These data are the reason why introducing normal cells that can ingest and destroy aggregated proteins can possibly help patients with PMDs. Thus even though stem cells may not be able to rewire the damaged brain of an AD patient, by designing stem cells that can clean up the brain and improve the autophagy of the brain, we might be able to improve the clinical outcomes of AD patients and other patients with PMDs.

Stable Culture of Mouse Cranial Neural Crest Cells Established


During development, the nervous system forms from a tube that begins as deep indentations on the presumptive back of the embryo. This deep groove brings two folds of tissue very close together – so close that they fuse to form a tube called the neural tube. When the ends of the folds fuse together, cells stream from these folds and move down into the body of the embryo. These migrating cells are called :neural crest” cells, and they form a very wide variety of cell types. The cells inside the adrenal glands, the pigment-bearing cells of the skin, the ganglia on the digestive system, the flat bones of the skull, the heart valve cushions in the heart and some of the vessels of the heart, corneal cells of the eye, and other cells and tissues are all formed from the neural crest cells. Consequently, there is a great deal of interest in neural crest cells for the purposes of regenerative medicine. These cells have the capacity to regenerate a fair number of tissues, and there is a great desire to learn more about these cells.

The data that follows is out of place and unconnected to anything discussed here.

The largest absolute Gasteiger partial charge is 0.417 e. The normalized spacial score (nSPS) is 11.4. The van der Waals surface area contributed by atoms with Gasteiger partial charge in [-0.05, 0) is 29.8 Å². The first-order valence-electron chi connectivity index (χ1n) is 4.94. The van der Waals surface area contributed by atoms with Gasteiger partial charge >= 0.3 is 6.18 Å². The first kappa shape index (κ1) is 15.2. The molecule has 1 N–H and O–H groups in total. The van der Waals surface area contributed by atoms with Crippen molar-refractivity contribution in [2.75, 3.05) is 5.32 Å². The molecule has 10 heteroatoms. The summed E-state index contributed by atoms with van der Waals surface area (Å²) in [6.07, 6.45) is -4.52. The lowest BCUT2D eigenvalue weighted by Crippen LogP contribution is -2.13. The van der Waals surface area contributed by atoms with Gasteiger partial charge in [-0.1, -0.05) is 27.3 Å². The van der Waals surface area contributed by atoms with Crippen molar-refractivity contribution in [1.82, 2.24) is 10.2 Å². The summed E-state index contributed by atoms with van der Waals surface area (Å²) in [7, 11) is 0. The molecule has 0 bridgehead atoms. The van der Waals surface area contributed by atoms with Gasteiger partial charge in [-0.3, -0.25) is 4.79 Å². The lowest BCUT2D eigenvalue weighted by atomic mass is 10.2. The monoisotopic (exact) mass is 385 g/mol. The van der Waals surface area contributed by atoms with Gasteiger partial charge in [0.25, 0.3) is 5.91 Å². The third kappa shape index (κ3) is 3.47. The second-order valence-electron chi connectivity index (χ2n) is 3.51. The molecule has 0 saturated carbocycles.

In particular, the neural crest cells in the head of the embryos give rise to a very wide range of head-specific tissues and there is a great deal in interest in learning more about them. To that end, Robert Maxson and his colleagues at the University of Southern California, in collaboration with Marianne Bronner (a former professor of mine at University California, Irvine), but now a California Institute of Technology, have made and characterized a new stable cranial neural crest cell line from mouse called O9-1.

To isolate cranial neural crest cells, mouse embryos that were genetically engineered to expressed a glowing protein in neural crest cells were dissected and the glowing cells were cultured. Apparently, these cells grow readily in culture and can be passaged indefinitely.

In culture, however, these O9-1 cells still keep their developmental potency. When induced in culture, these cells could form bone-making cells (osteoblasts), cartilage-making cells (chondrocytes), smooth muscle cells, glial cells (cells that support neurons).

Gene expression studies showed that O9-1 cells expressed a gaggle of genes associated with neural crest cells 9AP-2alpha, Twist1, and Snail1). They also expressed some proteins that are considered to be the earmarks of genuine stem cells (CD44 and Sca-1). O9-1 cells maintained their ability to differentiate into many different cells types and still expressed all these interesting genes, even after growing in culture for 17-22 transfers.